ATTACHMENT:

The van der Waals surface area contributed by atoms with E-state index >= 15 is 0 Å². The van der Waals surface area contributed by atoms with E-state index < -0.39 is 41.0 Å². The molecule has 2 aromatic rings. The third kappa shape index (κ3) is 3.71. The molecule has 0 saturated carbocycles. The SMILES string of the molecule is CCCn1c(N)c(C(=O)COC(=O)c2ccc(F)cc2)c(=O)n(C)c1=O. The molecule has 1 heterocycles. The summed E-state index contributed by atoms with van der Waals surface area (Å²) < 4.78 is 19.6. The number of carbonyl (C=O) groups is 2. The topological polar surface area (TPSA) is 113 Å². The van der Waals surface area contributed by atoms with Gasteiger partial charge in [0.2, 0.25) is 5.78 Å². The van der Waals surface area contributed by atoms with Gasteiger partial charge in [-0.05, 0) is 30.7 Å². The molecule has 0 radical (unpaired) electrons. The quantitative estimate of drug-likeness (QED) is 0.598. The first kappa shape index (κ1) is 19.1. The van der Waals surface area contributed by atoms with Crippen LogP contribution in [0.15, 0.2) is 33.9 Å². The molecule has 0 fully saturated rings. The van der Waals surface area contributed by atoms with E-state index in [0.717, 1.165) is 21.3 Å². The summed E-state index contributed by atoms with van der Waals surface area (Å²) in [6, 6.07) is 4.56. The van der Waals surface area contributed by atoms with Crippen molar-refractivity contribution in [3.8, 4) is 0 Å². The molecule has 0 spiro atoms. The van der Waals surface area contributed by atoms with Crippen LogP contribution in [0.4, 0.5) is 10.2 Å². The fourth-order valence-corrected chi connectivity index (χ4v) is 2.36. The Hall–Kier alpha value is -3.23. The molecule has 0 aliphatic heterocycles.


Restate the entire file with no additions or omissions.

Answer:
The van der Waals surface area contributed by atoms with E-state index >= 15 is 0 Å². The van der Waals surface area contributed by atoms with E-state index < -0.39 is 41.0 Å². The molecule has 2 aromatic rings. The third kappa shape index (κ3) is 3.71. The molecule has 0 saturated carbocycles. The SMILES string of the molecule is CCCn1c(N)c(C(=O)COC(=O)c2ccc(F)cc2)c(=O)n(C)c1=O. The molecule has 1 heterocycles. The summed E-state index contributed by atoms with van der Waals surface area (Å²) < 4.78 is 19.6. The number of carbonyl (C=O) groups is 2. The topological polar surface area (TPSA) is 113 Å². The van der Waals surface area contributed by atoms with Gasteiger partial charge in [0.2, 0.25) is 5.78 Å². The van der Waals surface area contributed by atoms with Gasteiger partial charge in [-0.05, 0) is 30.7 Å². The molecule has 0 radical (unpaired) electrons. The quantitative estimate of drug-likeness (QED) is 0.598. The first kappa shape index (κ1) is 19.1. The van der Waals surface area contributed by atoms with Crippen LogP contribution in [0.15, 0.2) is 33.9 Å². The molecule has 0 fully saturated rings. The van der Waals surface area contributed by atoms with E-state index in [0.717, 1.165) is 21.3 Å². The summed E-state index contributed by atoms with van der Waals surface area (Å²) in [6, 6.07) is 4.56. The van der Waals surface area contributed by atoms with Crippen molar-refractivity contribution in [3.8, 4) is 0 Å². The molecule has 0 spiro atoms. The van der Waals surface area contributed by atoms with Crippen LogP contribution in [0.4, 0.5) is 10.2 Å². The fourth-order valence-corrected chi connectivity index (χ4v) is 2.36. The Hall–Kier alpha value is -3.23. The molecule has 0 aliphatic heterocycles.